Although there could be many plausible reasons as to why there are not many well-known South Asian philanthropists in the mainstream or local philanthropic causes, here are a few reasons that I have come to learn growing up in the South Asian community:

  • For many South Asians, what they do and leave behind for their children is their main and end goal. It is their legacy and that is what they are accustomed to. So most often, wealth is transferred to their children.
  • A substantial part of the South Asian population is first-generation immigrants and newcomers. For this group, due to still being in the process of integrating into the Canadian society and having strong links to their home countries, giving back to local causes may not be at the top of their priorities. Having worked closely with many immigrant and refugee groups and seeing my own parents’ plight in the early years of transitioning to a new country, I know the priorities are also to establish financial stability.
  • Religious cultural associations play a major role in the lives of many South Asians, especially if you are a first-generation immigrant. Like many newcomers, a lot of South Asian immigrants have little to no social network when they come to Canada. One of the easiest ways for them to build this network in their new-found home is by connecting with people through their religious or cultural community associations. Due to the integral role these institutions play in their lives in the early years of being in Canada, often they give back to these institutions to strengthen their community ties.
  • Poverty relativism may also play a factor. After seeing established public institutions here in Canada, in contrast to the poverty in their own countries, it gives many South Asians more push to give back home rather than locally knowing how far a dollar can go in their own countries.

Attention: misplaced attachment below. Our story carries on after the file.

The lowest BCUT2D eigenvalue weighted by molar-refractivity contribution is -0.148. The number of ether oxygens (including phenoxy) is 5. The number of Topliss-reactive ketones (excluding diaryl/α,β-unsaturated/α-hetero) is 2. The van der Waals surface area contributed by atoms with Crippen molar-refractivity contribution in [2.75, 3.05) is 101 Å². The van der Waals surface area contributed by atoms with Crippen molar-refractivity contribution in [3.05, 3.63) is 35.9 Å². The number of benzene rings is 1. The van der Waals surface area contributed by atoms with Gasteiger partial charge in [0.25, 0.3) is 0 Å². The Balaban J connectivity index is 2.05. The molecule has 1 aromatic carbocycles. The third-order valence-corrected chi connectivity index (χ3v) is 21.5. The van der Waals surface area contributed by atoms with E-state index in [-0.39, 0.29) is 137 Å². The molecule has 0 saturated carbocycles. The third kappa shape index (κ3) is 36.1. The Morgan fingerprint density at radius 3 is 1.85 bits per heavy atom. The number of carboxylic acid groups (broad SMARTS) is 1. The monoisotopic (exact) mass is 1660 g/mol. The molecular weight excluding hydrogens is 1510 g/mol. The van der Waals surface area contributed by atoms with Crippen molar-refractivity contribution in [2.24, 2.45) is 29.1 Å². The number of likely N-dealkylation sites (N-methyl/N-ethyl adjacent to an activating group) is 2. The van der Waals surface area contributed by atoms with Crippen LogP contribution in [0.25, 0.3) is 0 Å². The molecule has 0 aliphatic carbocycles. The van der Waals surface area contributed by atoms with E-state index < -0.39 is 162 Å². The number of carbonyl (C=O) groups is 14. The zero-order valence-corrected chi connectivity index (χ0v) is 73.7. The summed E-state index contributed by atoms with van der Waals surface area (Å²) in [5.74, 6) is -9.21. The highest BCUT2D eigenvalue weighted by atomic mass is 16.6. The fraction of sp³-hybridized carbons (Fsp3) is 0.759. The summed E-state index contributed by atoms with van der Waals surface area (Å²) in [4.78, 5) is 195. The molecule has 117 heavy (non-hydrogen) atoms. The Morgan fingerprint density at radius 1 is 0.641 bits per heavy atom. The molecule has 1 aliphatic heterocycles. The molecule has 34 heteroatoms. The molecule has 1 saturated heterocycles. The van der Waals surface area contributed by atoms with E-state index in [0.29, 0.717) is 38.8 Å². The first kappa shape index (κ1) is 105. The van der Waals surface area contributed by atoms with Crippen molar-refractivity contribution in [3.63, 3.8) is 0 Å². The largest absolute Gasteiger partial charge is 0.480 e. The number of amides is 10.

Beyond what I have learned from simply growing up in the South Asian community and observing both my parents’ and their friends’ patterns of giving, there is also another key reason as to why South Asian philanthropy for local/mainstream causes is not so well-represented. This is due to the lack of leadership engagement in the non-profit world. The Maytree Foundation’s DiverseCity initiative found that, as of March 2009, visible minorities are under-represented in the senior most leadership positions in the Greater Toronto Area. Just 13% of leaders are visible minorities within the largest charities and foundations (DiverseCity Counts 6). KCI’s Philanthropic Trends Quarterly (2011) states that organizations that have been successful in raising money from ethnic communities have one thing in common – they have vital community leaders as board members, volunteers, and supporters of their organizations, and their insights and point of views are valued.